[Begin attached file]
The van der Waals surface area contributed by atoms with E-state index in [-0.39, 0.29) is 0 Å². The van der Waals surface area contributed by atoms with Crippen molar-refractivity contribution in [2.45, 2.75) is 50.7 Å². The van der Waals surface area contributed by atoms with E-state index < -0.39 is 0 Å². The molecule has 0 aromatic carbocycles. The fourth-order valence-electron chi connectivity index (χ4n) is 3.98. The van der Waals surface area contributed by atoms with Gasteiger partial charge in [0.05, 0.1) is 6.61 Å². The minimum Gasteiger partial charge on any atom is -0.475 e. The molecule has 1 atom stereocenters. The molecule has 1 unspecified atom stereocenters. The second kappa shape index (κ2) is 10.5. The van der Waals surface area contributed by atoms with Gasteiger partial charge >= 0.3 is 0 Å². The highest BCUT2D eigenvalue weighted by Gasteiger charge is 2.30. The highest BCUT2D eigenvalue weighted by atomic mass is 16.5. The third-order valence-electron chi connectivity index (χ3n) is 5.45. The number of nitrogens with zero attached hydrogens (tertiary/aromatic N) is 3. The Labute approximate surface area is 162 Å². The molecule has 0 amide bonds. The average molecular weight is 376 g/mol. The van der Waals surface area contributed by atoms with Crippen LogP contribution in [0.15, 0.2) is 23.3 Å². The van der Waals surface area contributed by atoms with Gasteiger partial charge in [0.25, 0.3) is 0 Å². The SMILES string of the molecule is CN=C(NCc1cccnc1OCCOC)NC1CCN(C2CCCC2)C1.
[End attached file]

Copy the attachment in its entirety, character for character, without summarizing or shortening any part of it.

The van der Waals surface area contributed by atoms with E-state index in [-0.39, 0.29) is 0 Å². The van der Waals surface area contributed by atoms with Crippen molar-refractivity contribution in [2.45, 2.75) is 50.7 Å². The van der Waals surface area contributed by atoms with E-state index < -0.39 is 0 Å². The molecule has 0 aromatic carbocycles. The fourth-order valence-electron chi connectivity index (χ4n) is 3.98. The van der Waals surface area contributed by atoms with Gasteiger partial charge in [0.05, 0.1) is 6.61 Å². The minimum Gasteiger partial charge on any atom is -0.475 e. The molecule has 1 atom stereocenters. The molecule has 1 unspecified atom stereocenters. The second kappa shape index (κ2) is 10.5. The van der Waals surface area contributed by atoms with Gasteiger partial charge >= 0.3 is 0 Å². The highest BCUT2D eigenvalue weighted by Gasteiger charge is 2.30. The highest BCUT2D eigenvalue weighted by atomic mass is 16.5. The third-order valence-electron chi connectivity index (χ3n) is 5.45. The number of nitrogens with zero attached hydrogens (tertiary/aromatic N) is 3. The Labute approximate surface area is 162 Å². The molecule has 0 amide bonds. The average molecular weight is 376 g/mol. The van der Waals surface area contributed by atoms with Crippen LogP contribution in [0.15, 0.2) is 23.3 Å². The van der Waals surface area contributed by atoms with Gasteiger partial charge in [0.25, 0.3) is 0 Å². The SMILES string of the molecule is CN=C(NCc1cccnc1OCCOC)NC1CCN(C2CCCC2)C1.